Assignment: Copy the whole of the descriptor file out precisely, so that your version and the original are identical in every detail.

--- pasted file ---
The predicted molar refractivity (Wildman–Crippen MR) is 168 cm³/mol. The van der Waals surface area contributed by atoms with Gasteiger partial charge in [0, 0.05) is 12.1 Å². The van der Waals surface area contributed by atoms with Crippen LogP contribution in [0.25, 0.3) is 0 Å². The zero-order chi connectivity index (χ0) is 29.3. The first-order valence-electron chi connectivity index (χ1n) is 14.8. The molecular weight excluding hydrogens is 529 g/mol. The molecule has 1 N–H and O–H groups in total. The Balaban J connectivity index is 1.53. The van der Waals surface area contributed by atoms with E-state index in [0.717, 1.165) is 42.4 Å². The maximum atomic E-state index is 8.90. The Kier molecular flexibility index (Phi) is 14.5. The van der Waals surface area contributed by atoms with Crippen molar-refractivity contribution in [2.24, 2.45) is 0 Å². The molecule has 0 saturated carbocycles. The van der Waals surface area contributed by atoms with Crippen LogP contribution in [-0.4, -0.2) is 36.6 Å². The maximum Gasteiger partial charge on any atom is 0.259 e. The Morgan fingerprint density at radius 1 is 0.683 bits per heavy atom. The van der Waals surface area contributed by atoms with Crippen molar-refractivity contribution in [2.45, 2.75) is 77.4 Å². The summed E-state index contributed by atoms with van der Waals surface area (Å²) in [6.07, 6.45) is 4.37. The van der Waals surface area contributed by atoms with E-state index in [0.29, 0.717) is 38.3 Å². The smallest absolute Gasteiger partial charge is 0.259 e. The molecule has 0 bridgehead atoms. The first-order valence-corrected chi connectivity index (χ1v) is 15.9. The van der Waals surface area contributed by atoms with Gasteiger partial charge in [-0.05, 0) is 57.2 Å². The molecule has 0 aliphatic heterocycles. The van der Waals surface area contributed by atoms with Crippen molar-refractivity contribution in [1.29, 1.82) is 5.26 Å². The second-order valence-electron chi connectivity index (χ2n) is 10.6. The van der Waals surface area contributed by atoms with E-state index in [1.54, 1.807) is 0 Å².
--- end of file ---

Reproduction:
The predicted molar refractivity (Wildman–Crippen MR) is 168 cm³/mol. The van der Waals surface area contributed by atoms with Gasteiger partial charge in [0, 0.05) is 12.1 Å². The van der Waals surface area contributed by atoms with Crippen LogP contribution in [0.25, 0.3) is 0 Å². The zero-order chi connectivity index (χ0) is 29.3. The first-order valence-electron chi connectivity index (χ1n) is 14.8. The molecular weight excluding hydrogens is 529 g/mol. The molecule has 1 N–H and O–H groups in total. The Balaban J connectivity index is 1.53. The van der Waals surface area contributed by atoms with E-state index in [0.717, 1.165) is 42.4 Å². The maximum atomic E-state index is 8.90. The Kier molecular flexibility index (Phi) is 14.5. The van der Waals surface area contributed by atoms with Crippen molar-refractivity contribution in [2.24, 2.45) is 0 Å². The molecule has 0 saturated carbocycles. The van der Waals surface area contributed by atoms with Crippen LogP contribution in [-0.4, -0.2) is 36.6 Å². The maximum Gasteiger partial charge on any atom is 0.259 e. The Morgan fingerprint density at radius 1 is 0.683 bits per heavy atom. The van der Waals surface area contributed by atoms with Crippen molar-refractivity contribution in [2.45, 2.75) is 77.4 Å². The summed E-state index contributed by atoms with van der Waals surface area (Å²) in [6.07, 6.45) is 4.37. The van der Waals surface area contributed by atoms with E-state index in [0.29, 0.717) is 38.3 Å². The smallest absolute Gasteiger partial charge is 0.259 e. The molecule has 0 bridgehead atoms. The first-order valence-corrected chi connectivity index (χ1v) is 15.9. The van der Waals surface area contributed by atoms with Gasteiger partial charge in [-0.05, 0) is 57.2 Å². The molecule has 0 aliphatic heterocycles. The van der Waals surface area contributed by atoms with Crippen molar-refractivity contribution in [1.29, 1.82) is 5.26 Å². The second-order valence-electron chi connectivity index (χ2n) is 10.6. The van der Waals surface area contributed by atoms with E-state index in [1.54, 1.807) is 0 Å².